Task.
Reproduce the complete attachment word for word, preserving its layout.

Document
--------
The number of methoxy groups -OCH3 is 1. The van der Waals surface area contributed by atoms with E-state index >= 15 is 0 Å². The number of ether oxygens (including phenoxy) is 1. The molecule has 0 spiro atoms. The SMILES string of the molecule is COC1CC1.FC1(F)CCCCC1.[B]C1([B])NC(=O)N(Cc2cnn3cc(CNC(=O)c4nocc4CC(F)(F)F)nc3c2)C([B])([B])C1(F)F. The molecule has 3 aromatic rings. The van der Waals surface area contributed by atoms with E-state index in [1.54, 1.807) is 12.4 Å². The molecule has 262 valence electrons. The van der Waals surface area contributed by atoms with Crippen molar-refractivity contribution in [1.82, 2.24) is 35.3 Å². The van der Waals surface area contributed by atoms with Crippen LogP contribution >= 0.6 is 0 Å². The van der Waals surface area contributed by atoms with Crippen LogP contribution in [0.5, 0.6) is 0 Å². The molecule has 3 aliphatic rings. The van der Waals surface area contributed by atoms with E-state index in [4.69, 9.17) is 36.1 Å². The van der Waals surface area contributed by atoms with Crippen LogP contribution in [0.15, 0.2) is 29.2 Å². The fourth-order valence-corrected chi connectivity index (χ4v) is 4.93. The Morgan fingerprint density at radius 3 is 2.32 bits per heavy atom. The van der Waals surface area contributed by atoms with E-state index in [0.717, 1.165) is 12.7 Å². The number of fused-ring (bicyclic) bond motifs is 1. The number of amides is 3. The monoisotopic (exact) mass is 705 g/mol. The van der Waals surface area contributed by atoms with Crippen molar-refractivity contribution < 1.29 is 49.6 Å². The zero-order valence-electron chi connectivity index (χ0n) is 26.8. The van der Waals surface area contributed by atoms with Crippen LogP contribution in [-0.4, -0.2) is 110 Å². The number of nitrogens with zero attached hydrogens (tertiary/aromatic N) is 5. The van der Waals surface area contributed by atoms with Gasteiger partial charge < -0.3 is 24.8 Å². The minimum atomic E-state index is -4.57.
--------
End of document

The number of methoxy groups -OCH3 is 1. The van der Waals surface area contributed by atoms with E-state index >= 15 is 0 Å². The number of ether oxygens (including phenoxy) is 1. The molecule has 0 spiro atoms. The SMILES string of the molecule is COC1CC1.FC1(F)CCCCC1.[B]C1([B])NC(=O)N(Cc2cnn3cc(CNC(=O)c4nocc4CC(F)(F)F)nc3c2)C([B])([B])C1(F)F. The molecule has 3 aromatic rings. The van der Waals surface area contributed by atoms with E-state index in [1.54, 1.807) is 12.4 Å². The molecule has 262 valence electrons. The van der Waals surface area contributed by atoms with Crippen molar-refractivity contribution in [1.82, 2.24) is 35.3 Å². The van der Waals surface area contributed by atoms with Crippen LogP contribution >= 0.6 is 0 Å². The van der Waals surface area contributed by atoms with Crippen LogP contribution in [0.5, 0.6) is 0 Å². The molecule has 3 aliphatic rings. The van der Waals surface area contributed by atoms with E-state index in [4.69, 9.17) is 36.1 Å². The van der Waals surface area contributed by atoms with Crippen LogP contribution in [0.15, 0.2) is 29.2 Å². The fourth-order valence-corrected chi connectivity index (χ4v) is 4.93. The Morgan fingerprint density at radius 3 is 2.32 bits per heavy atom. The van der Waals surface area contributed by atoms with E-state index in [0.717, 1.165) is 12.7 Å². The number of fused-ring (bicyclic) bond motifs is 1. The number of amides is 3. The monoisotopic (exact) mass is 705 g/mol. The van der Waals surface area contributed by atoms with Crippen molar-refractivity contribution < 1.29 is 49.6 Å². The zero-order valence-electron chi connectivity index (χ0n) is 26.8. The van der Waals surface area contributed by atoms with Crippen LogP contribution in [-0.4, -0.2) is 110 Å². The number of nitrogens with zero attached hydrogens (tertiary/aromatic N) is 5. The van der Waals surface area contributed by atoms with Gasteiger partial charge < -0.3 is 24.8 Å². The minimum atomic E-state index is -4.57.